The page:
Smith during a recent interview said he always tried to do the right thing when it came to government - even when faced with personal attacks.
"I've always tried to handle the business at hand," he said. "And I've always drawn a line between a good idea and politics."
Although he sometimes had political disagreements with Mayor Glenn Cunningham, even going as far as to run against Cunningham for state Senate in 2003, Smith remembers moments when he and Cunningham came together on issues, such as the city's possible purchase of the Block Drug property.
"We did a walk through and it made sense," Smith recalled. "And it must have been a good idea because the county hopped on it later."
Smith, of course, served as acting mayor after Cunningham's unfortunately early death, and sought a term of his own in hopes he could explore some of ideas he had for helping the city.
Many of the problems facing the city today, he said he saw coming and had made plans to address, both as councilman and acting mayor - such as refinancing bonds and dealing with insurance, and lobbying to change the way the city taxes. A lot of the burden he said falls on the shoulders of home owners, when there are better ways.
"While I was conservative in my approach, I didn't run from problems, I dealt with them head on, while others let them fester," Smith said. "We can handle anything if we prepare for them early."
Smith said development should not gentrify people, who are working hard to keep their homes.
"You can't kick people out of town," he said. "But a lot of people don't want to hear that."
Blue collar workers - even underpaid white collar workers - should not be forced out by new development.
"I think we need to take care of our own first," Smith said, calling his administration one that was open and one that always sought the best solution to problems people faced everyday.
Smith's name has been mentioned by prominent people in the Hudson County Democratic Organization as a possible replacement candidate to Assemblyman Charles Epps.
What happened during the budget introduction at the Hudson County Freeholder meeting in mid-May?
In a move to stall the introduction of the county budget, the Freeholders split with Bayonne and Jersey City voting to delay the budget for 30 days while an independent audit was conducted to look at county spending. The idea was to find a possible way to reduce the impact of tax increases to Jersey City.
Freeholder Sal Vega thought he had the five votes necessary to keep the proposal off the agenda but was unexpectedly bushwhacked by Hoboken/Jersey City Freeholder Maurice Fitzgibbons who abstained.
"I didn't get too mad at him," Vega joked later. "I only threw one chair at his head." Eventually, the Freeholders accepted the budget on time. But the vote had a lot of curious developments behind the scenes. Apparently Jersey City Mayor Jerramiah Healy contacted Bayonne Mayor Joseph Doria for support on delaying the budget. Doria agreed. Doria faces reelection for the state Senate next year most likely against Ward F's Sandra Cunningham. With two thirds of his district in Ward F, the last thing Doria needs is to be seen piling taxes onto Jersey City.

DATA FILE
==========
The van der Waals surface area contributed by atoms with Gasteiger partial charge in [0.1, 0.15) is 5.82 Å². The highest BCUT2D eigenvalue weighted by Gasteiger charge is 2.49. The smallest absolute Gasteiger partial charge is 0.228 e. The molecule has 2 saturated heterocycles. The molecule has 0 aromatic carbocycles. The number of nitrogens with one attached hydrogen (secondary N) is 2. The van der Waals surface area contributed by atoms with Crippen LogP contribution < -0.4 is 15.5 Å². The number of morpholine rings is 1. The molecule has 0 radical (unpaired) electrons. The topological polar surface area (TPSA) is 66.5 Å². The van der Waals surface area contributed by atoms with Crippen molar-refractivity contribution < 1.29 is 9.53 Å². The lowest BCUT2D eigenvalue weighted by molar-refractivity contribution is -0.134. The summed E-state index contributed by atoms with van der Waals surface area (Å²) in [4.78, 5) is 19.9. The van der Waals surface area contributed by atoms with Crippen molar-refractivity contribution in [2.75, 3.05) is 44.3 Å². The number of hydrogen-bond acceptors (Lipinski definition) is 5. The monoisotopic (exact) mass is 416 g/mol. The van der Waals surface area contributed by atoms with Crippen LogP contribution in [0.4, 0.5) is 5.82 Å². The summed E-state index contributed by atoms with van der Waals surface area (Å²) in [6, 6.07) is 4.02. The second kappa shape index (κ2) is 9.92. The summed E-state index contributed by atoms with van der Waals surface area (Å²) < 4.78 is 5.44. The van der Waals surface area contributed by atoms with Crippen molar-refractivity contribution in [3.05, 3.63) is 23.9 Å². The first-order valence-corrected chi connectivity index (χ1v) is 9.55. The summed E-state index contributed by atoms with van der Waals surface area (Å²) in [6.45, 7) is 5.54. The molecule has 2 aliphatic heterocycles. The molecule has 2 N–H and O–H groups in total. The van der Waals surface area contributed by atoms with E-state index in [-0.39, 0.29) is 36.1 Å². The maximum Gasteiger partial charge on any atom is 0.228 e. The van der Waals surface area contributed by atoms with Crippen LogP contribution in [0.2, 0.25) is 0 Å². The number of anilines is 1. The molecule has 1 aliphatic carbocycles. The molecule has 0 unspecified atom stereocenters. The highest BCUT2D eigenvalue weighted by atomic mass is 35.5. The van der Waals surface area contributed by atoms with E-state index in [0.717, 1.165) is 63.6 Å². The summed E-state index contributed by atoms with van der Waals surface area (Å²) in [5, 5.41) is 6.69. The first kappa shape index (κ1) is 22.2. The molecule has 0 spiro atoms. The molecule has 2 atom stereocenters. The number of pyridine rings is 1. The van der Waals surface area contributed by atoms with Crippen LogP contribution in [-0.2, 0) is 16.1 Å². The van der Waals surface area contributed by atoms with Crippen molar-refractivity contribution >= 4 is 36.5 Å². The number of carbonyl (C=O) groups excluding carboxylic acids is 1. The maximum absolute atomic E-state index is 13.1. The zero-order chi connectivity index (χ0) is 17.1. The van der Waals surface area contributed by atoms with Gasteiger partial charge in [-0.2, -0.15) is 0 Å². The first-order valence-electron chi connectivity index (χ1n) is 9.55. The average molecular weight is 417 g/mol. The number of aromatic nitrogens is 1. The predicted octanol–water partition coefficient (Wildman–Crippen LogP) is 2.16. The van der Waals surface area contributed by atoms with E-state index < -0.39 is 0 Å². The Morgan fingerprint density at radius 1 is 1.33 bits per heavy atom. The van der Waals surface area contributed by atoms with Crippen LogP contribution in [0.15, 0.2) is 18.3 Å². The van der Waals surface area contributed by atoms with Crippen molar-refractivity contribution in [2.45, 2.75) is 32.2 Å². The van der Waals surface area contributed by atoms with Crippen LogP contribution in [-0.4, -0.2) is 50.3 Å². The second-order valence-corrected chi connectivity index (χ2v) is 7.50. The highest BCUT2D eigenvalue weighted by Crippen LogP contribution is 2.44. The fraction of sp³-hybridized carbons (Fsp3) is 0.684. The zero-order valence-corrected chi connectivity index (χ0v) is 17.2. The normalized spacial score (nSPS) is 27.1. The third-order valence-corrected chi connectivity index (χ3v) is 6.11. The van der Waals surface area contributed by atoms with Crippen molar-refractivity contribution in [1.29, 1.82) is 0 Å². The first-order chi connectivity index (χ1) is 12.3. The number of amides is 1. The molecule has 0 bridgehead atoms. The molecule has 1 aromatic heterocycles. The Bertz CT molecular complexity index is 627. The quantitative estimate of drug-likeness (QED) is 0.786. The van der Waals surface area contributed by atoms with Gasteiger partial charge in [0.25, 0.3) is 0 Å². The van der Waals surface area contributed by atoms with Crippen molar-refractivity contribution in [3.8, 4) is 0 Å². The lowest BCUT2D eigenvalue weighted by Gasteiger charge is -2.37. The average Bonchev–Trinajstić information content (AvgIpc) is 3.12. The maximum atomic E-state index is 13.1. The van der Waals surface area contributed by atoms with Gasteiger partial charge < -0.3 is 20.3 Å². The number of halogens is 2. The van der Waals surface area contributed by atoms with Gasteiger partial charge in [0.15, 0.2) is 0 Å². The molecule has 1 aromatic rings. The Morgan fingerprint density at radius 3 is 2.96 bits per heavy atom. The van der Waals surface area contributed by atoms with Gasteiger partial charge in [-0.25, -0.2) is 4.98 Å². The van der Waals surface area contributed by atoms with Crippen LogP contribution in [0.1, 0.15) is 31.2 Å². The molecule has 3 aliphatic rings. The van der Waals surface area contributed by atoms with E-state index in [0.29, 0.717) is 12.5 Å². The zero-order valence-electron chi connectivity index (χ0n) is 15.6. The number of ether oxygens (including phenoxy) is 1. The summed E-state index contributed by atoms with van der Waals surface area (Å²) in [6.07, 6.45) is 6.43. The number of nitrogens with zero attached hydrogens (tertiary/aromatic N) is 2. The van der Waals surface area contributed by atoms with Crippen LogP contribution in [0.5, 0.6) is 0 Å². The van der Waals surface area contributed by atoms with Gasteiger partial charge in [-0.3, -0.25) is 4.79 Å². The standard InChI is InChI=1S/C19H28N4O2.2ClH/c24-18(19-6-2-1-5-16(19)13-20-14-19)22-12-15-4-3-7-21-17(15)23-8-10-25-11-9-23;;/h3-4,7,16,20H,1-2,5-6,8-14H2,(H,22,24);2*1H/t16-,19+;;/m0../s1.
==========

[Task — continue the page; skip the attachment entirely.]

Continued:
Healy also reached out to Hoboken Mayor Dave Roberts, who promised his support, after whom Healy turned to Union City Mayor Brian Stack, but couldn't get through to him.
The resolution not to accept the budget was an innovation by Freeholder Bill O'Dea, who leaped into the fray with his usual gusto.
Apparently Bayonne Freeholder Maureen DiDomenico got caught between loyalties, her mayor and chairman Vega, but in the end supported Doria's request.
Meanwhile the people behind County Executive Tom DeGise - fearful of an embarrassing confrontation began calling around the county warning people to get in line. Although Union City Freeholder Tilo Rivas initially voted with Vega, Stack apparently was expected to support Healy, if only to be consistent. Union City routinely voted against the county budget, and with Union City facing a county tax increase, political war was on the horizon.
At that point, Fitzgibbons apparently called up Weehawken Mayor Richard Turner, asking him to act as peace maker. DeGise didn't have the votes on the freeholder board. Turner worked behind the scenes, talking to DeGise, and to others, telling them they did not want a Democratic civil war prior to the primary. The war was averted. DeGise and Healy came to the meeting as friends. The freeholders accepted the budget.
Even before the Democratic primary settles who will run for Secaucus town council on the Democratic slate, a split in the opposition is being rumored.
While Democrats struggle to see whether incumbent Councilman Mike Grecco or his challenger Robert Zych will run for First Ward on a slate that includes Incumbent Second Ward Councilman Robert Kickey and council hopeful John Shinnick in the Third Ward, opposition candidates seem to be divided. Although the only officially declared independent candidate is Tom Troyer, who said he will be running in the second ward, independents apparently are trying to put together a ticket that could see former Councilman George Heflich in the First Ward, Department of Public Works Superintendent Michael Gonnelli in the Second Ward and Dr. Robert Berkes in the Third Ward.
The question is: Will Troyer drop out of the race?
If he does, you can bet he will wait until 3:59 p.m. on June 13, the last possible minute to make sure Gonnelli remains in the race.